Health & Safety

May 11, 2012

How does high blood pressure cause stroke?

by Shari Lopatin
TriWest Healthcare Alliance

Did you know that one in every three U.S. adults has suffered from high blood pressure, a major risk factor for stroke? And, stroke is the third leading cause of death in the U.S.

Those facts came straight from the American Stroke Association and the National Heart, Lung and Blood Institute.

The relationship between stroke and high blood pressure has been well-documented. The American Stroke Association states, “Managing high blood pressure is the most important thing you can do to lessen your risk for stroke.”

 

What is blood pressure?

As the heart pumps blood through the body, it also pushes blood against the body’s arteries. The force of this push is “blood pressure.”

However, if this pressure rises too much–and stays high–it can damage the heart, blood vessels, kidneys and other parts of the body, according to NHLBI. It can also lead to a stroke.

 

What causes high blood pressure?

Blood pressure tends to rise with age. However, other causes may include obesity, chronic kidney disease, thyroid disease, sleep apnea or certain asthma and cold-relief medications.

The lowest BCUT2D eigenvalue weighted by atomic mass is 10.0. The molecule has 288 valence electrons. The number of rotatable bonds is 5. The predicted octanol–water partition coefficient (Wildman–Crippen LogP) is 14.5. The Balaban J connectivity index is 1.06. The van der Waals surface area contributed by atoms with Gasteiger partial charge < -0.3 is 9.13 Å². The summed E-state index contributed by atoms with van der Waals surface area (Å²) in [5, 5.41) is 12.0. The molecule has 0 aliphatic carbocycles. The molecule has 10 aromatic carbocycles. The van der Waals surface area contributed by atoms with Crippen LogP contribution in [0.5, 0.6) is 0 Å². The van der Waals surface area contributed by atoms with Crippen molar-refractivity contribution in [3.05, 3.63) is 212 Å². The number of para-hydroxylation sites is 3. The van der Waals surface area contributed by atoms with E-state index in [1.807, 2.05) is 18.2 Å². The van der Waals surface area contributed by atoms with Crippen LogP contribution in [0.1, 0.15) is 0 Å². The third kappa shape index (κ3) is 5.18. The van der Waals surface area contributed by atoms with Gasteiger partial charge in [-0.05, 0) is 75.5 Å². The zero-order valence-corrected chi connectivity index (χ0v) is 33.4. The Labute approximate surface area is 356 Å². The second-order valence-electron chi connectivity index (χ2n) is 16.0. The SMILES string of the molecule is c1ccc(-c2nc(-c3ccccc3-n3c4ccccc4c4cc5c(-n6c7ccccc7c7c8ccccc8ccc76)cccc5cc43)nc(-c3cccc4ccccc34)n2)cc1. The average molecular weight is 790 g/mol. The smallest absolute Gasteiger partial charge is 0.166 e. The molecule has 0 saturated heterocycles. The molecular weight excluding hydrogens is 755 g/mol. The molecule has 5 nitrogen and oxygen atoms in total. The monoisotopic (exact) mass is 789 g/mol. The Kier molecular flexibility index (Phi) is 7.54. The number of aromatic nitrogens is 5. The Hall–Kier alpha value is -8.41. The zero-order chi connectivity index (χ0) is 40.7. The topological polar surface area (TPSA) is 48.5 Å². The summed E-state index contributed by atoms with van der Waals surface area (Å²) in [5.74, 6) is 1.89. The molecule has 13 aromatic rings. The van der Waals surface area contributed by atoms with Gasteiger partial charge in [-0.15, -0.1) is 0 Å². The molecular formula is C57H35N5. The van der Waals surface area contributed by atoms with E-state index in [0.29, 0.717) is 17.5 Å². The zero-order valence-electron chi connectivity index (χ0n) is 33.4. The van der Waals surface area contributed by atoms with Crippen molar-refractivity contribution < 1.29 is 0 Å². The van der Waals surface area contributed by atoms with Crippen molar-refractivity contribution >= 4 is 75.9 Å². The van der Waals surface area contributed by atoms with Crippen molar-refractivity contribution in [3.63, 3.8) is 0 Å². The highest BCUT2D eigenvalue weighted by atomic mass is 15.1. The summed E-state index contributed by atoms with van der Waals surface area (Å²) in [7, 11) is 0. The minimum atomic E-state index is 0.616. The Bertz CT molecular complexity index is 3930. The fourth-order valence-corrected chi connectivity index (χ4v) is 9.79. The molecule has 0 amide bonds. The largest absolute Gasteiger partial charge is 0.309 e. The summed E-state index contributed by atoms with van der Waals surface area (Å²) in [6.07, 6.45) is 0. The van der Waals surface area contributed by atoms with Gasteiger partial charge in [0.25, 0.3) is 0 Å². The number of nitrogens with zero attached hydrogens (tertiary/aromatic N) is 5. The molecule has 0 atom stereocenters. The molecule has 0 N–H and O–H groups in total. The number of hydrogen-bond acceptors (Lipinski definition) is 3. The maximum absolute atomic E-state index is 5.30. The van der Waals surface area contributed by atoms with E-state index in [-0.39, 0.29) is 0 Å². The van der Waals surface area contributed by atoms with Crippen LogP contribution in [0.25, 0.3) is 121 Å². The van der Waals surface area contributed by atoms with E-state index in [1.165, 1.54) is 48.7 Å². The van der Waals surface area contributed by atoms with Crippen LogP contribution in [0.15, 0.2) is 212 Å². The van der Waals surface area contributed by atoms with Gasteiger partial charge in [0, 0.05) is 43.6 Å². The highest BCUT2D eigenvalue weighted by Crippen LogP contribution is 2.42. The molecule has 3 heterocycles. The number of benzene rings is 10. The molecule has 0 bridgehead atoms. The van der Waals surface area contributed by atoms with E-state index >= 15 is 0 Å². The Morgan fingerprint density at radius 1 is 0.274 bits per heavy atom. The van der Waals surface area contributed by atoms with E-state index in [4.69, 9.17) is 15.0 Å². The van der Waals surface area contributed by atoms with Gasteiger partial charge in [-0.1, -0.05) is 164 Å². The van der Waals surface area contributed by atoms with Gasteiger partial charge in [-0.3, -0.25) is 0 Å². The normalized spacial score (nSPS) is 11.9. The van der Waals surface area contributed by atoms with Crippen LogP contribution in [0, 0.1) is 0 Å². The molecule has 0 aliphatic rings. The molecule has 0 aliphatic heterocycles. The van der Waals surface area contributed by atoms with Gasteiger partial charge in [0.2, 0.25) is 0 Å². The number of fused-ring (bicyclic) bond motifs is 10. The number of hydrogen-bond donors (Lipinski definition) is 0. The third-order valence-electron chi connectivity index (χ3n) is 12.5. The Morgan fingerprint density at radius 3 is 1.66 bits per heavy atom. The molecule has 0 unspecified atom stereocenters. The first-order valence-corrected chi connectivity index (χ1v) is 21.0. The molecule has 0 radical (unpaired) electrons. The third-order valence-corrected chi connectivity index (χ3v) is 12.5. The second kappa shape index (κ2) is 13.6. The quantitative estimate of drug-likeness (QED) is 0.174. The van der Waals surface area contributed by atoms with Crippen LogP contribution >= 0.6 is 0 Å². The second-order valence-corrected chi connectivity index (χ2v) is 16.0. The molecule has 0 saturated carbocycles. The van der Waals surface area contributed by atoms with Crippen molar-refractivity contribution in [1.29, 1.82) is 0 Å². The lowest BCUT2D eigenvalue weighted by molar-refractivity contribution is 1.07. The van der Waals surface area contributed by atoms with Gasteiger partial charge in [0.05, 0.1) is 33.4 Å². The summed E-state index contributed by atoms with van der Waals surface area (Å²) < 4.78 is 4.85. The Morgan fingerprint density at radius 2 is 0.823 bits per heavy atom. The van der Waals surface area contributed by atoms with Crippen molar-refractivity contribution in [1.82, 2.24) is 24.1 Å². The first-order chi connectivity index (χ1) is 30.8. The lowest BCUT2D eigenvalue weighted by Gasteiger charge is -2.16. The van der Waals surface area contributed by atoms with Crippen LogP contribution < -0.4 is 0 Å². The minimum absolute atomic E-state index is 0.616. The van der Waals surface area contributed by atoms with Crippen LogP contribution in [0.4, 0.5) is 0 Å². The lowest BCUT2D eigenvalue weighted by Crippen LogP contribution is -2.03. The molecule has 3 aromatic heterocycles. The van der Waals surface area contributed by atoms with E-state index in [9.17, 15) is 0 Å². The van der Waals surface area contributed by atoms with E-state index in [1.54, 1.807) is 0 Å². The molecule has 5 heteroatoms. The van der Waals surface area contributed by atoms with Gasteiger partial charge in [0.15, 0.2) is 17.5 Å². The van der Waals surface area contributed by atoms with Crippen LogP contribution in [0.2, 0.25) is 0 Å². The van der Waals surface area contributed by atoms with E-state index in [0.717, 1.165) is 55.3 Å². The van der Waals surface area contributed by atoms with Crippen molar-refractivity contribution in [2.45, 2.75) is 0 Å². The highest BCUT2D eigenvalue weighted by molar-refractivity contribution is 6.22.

Unfortunately, high blood pressure usually has no symptoms, according to NHLBI. Occasionally, it may cause headaches. Many people have high blood pressure for years and don’t even know it.

The best ways to prevent high blood pressure from escalating are to:

  • maintain a healthy weight
  • exercise regularly
  • manage stress effectively
  • limit the amount of salt and alcohol consumption
  • avoid cigarette smoke
  • check your blood pressure regularly

 

The stroke correlation

According to the American Stroke Association, a stroke happens when a blood vessel to the brain is either blocked by a blood clot, or completely bursts. This prevents oxygen from reaching the brain, causing the affected part to die.

High blood pressure is a major risk factor for stroke because it damages arteries. And when arteries are damaged, they clog or burst more easily.

For more healthy living tips, follow TriWest on Facebook or Twitter, at www.Facebook.com/TriWest and www.Twitter.com/TriWest.




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